Lack of diversity isolates Black students attending private schools


4.7 million students in the U.S. were enrolled in private schools in fall of 2019. In comparison, nearly 50 million students attended public schools. Of this population of private school students, just 9 percent identified as Black, according to the National Center for Education Statistics. The experience of students of color at private schools in the Bay Area is a unique one. Families usually choose to send their students to private school in order to put a stronger focus on their academic experience, but these schools tend to be overwhelmingly white. It can be isolating, especially in smaller schools with just one or two students of color. 

Alex Scott is a current freshman at American University who recently graduated from Bentley School, an Oakland private school, where they were one of only a few Black students. They attended private schools their entire life, which they considered an incredibly beneficial academic experience, but rough in terms of finding people with a similar life experience. They explained that attending predominantly white schools, especially those with a mostly upper-class student population, caused damage to their self-esteem. Scott became self-conscious in school. “I’d be one of the only Black people in class,” Scott said. “I always felt like the odd one out in my friend groups.”

Scott struggled with being singled out, never growing accustomed to scenarios in class such as being the only Black person during discussions that surrounded topics such as slavery, police brutality, and racial violence. This put an immense amount of stress and pressure on them — they’d sometimes be treated like a delegate for their entire racial group. Once, when a non-Black teacher used a racial slur in front of their class, they felt “an indescribable frustration having to sit there and listen to a white teacher explain history and your culture incorrectly, while battling the anxiety of becoming the spokesperson of your community if you decide to intervene,” Scott said.

Reflecting on their high school years, Scott believes they missed out on a key aspect: experimentation. 

“For one, I think I’d definitely have more Black friends and friends of color,” Scott said. “Just that one factor would have changed my entire high school experience in ways I probably don’t even know … I would’ve experimented with my hair more.” Scott refrained from style variety in high school, fearing that if they tried something new, and someone commented anything less than positive, they’d begin to dislike their own hair. Now, Scott feels their hair is the main aspect that they love about themself. 

It was hard to venture outside of the box, when Scott already felt disconnected from other members of their community. “I think if I had gone to a public school it would’ve been easier for me to find other people that I can truly connect with deeper than race,” Scott said. “There weren’t many people who understood my neurodivergence, or people who I could have affinity with in terms of gender and sexual identity. There were queer people at my high school, but even then, intersectionality matters and the feeling of displacement was still present, even in club meetings.”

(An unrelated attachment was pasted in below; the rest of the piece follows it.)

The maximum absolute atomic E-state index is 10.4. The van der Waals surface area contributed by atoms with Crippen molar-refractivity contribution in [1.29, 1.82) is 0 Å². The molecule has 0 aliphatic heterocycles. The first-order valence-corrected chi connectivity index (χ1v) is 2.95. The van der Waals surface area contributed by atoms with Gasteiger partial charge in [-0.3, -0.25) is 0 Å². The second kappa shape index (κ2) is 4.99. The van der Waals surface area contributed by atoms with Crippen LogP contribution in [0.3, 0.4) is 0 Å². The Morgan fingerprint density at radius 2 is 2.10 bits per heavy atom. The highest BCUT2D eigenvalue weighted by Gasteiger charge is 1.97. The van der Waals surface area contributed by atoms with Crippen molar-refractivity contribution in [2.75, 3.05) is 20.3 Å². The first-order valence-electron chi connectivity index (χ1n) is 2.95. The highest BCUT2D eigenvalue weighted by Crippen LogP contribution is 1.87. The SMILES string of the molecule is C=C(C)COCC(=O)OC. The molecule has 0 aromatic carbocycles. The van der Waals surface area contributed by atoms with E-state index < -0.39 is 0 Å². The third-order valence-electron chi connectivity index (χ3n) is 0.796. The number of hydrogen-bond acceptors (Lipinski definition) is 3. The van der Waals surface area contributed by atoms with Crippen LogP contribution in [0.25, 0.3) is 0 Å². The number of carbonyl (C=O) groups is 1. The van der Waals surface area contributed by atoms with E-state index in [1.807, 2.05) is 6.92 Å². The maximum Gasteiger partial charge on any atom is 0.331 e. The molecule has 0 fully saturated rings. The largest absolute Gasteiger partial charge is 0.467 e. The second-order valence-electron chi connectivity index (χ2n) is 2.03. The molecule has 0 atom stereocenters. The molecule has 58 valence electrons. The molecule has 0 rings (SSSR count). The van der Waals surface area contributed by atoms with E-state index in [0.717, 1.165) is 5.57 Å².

This feeling of singularity is difficult to navigate. A current freshman at Maybeck High School, Maissa Zairi went to public school her entire life until this school year. Having been used to seeing ethnic diversity at school all throughout her life, the student population being largely white completely threw her off when she arrived in the first couple of months. “It kind of singled me out in a way … Being one of only three mixed kids in the freshman class makes me feel uncomfortable.”

Zairi recounted how people have denied her identity, claiming she didn’t “look Black” when she described her ethnicity. “If I did go to a public school, I think I would definitely feel more comfortable talking about these kinds of things with others, but right now I’m a little closed off about it.” 

“There are … times where I feel conflicted about my Black identity because it’s hard to have a solid understanding of who I am when I’m surrounded by people of vastly different backgrounds for the majority of my day,” said Mason Jones, a sophomore at The College Preparatory School. “I’m almost always the singular or one of two Black students in history and English classes which can make things tough. Especially since this year in my history and English classes, we’ve been discussing the Transatlantic Slave Trade and Black literature from the Harlem Renaissance. At the end of the day, this is unfortunately something I’m used to.”

However, some schools have made an effort to incorporate affinity spaces. Damiana Harper, a junior at Lick-Wilmerding High School in San Francisco, finds them crucial in creating a place to connect with others. “The affinity spaces are a place (where) I do not have to pretend whatsoever which is relieving for everyone there, which oftentimes makes them a lot of fun.” She added that the affinity spaces are well-funded. Lick-Wilmerding also hosts Family Networks, run by student clubs such as the Black Student Union to connect families with similar cultural backgrounds within the high school community. 

These spaces for communities with less representation at school are used by students to connect with each other and find cohorts. Scott had difficulty connecting with others. 

“My social experience was pretty negative. I made a few really good friends but overall it took me a long time to find people who I truly connected with,” they said. “There were a lot of people who I really liked but our cultural differences always seemed to stand out to me.”